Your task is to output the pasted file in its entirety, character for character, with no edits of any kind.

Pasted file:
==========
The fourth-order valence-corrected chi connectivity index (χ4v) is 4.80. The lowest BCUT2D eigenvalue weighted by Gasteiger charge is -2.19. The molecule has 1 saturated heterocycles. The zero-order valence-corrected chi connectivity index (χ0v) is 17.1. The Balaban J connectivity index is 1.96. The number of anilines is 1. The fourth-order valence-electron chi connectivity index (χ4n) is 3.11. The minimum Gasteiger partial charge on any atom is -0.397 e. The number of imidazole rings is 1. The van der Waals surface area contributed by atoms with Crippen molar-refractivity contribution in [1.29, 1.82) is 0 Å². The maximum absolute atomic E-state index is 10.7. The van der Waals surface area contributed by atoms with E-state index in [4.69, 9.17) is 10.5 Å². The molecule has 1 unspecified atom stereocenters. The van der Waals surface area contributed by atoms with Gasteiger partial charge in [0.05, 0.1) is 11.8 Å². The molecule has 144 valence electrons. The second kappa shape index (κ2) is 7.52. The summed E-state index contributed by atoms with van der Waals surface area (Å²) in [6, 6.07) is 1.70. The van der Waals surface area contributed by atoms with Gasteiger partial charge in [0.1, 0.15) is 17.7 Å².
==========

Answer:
The fourth-order valence-corrected chi connectivity index (χ4v) is 4.80. The lowest BCUT2D eigenvalue weighted by Gasteiger charge is -2.19. The molecule has 1 saturated heterocycles. The zero-order valence-corrected chi connectivity index (χ0v) is 17.1. The Balaban J connectivity index is 1.96. The number of anilines is 1. The fourth-order valence-electron chi connectivity index (χ4n) is 3.11. The minimum Gasteiger partial charge on any atom is -0.397 e. The number of imidazole rings is 1. The van der Waals surface area contributed by atoms with Crippen molar-refractivity contribution in [1.29, 1.82) is 0 Å². The maximum absolute atomic E-state index is 10.7. The van der Waals surface area contributed by atoms with E-state index in [4.69, 9.17) is 10.5 Å². The molecule has 1 unspecified atom stereocenters. The van der Waals surface area contributed by atoms with Gasteiger partial charge in [0.05, 0.1) is 11.8 Å². The molecule has 144 valence electrons. The second kappa shape index (κ2) is 7.52. The summed E-state index contributed by atoms with van der Waals surface area (Å²) in [6, 6.07) is 1.70. The van der Waals surface area contributed by atoms with Gasteiger partial charge in [0.1, 0.15) is 17.7 Å².